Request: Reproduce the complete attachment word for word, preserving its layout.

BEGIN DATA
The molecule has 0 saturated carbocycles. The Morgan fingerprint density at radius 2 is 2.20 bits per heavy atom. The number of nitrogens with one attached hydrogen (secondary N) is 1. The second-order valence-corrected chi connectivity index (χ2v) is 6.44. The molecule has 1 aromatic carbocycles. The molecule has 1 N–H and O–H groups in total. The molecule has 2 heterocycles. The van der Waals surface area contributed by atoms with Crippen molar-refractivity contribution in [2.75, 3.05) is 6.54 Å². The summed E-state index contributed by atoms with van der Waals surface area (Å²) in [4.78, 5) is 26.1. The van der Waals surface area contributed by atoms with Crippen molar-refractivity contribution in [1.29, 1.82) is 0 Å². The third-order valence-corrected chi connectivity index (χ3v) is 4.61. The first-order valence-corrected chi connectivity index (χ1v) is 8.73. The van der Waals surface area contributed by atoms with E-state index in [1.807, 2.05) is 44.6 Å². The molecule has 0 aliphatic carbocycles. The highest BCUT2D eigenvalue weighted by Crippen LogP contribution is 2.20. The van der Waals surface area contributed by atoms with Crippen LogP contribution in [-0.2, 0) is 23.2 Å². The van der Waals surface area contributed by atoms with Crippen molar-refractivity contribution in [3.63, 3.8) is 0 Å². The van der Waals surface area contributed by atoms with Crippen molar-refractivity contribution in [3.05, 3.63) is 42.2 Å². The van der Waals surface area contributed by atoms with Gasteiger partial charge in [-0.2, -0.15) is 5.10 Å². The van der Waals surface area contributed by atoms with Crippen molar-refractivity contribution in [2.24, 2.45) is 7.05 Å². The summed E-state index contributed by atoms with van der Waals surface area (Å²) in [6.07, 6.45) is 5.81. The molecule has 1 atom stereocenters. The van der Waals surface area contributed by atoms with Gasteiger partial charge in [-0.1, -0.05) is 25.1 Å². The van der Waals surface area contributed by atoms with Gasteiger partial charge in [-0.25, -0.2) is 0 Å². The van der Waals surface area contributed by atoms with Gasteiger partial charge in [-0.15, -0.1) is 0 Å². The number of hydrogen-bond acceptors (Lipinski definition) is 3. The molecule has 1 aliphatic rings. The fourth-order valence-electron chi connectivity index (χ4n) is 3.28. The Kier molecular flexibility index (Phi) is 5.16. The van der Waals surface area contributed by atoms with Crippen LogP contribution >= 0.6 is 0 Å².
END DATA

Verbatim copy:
The molecule has 0 saturated carbocycles. The Morgan fingerprint density at radius 2 is 2.20 bits per heavy atom. The number of nitrogens with one attached hydrogen (secondary N) is 1. The second-order valence-corrected chi connectivity index (χ2v) is 6.44. The molecule has 1 aromatic carbocycles. The molecule has 1 N–H and O–H groups in total. The molecule has 2 heterocycles. The van der Waals surface area contributed by atoms with Crippen molar-refractivity contribution in [2.75, 3.05) is 6.54 Å². The summed E-state index contributed by atoms with van der Waals surface area (Å²) in [4.78, 5) is 26.1. The van der Waals surface area contributed by atoms with Crippen molar-refractivity contribution in [1.29, 1.82) is 0 Å². The third-order valence-corrected chi connectivity index (χ3v) is 4.61. The first-order valence-corrected chi connectivity index (χ1v) is 8.73. The van der Waals surface area contributed by atoms with E-state index in [1.807, 2.05) is 44.6 Å². The molecule has 0 aliphatic carbocycles. The highest BCUT2D eigenvalue weighted by Crippen LogP contribution is 2.20. The van der Waals surface area contributed by atoms with Crippen LogP contribution in [-0.2, 0) is 23.2 Å². The van der Waals surface area contributed by atoms with Crippen molar-refractivity contribution in [3.63, 3.8) is 0 Å². The van der Waals surface area contributed by atoms with Crippen molar-refractivity contribution in [3.05, 3.63) is 42.2 Å². The van der Waals surface area contributed by atoms with Gasteiger partial charge in [-0.2, -0.15) is 5.10 Å². The van der Waals surface area contributed by atoms with Crippen molar-refractivity contribution in [2.24, 2.45) is 7.05 Å². The summed E-state index contributed by atoms with van der Waals surface area (Å²) in [6.07, 6.45) is 5.81. The molecule has 1 atom stereocenters. The van der Waals surface area contributed by atoms with Gasteiger partial charge in [-0.1, -0.05) is 25.1 Å². The van der Waals surface area contributed by atoms with Gasteiger partial charge in [-0.25, -0.2) is 0 Å². The van der Waals surface area contributed by atoms with Gasteiger partial charge in [-0.15, -0.1) is 0 Å². The number of hydrogen-bond acceptors (Lipinski definition) is 3. The molecule has 1 aliphatic rings. The fourth-order valence-electron chi connectivity index (χ4n) is 3.28. The Kier molecular flexibility index (Phi) is 5.16. The van der Waals surface area contributed by atoms with Crippen LogP contribution >= 0.6 is 0 Å².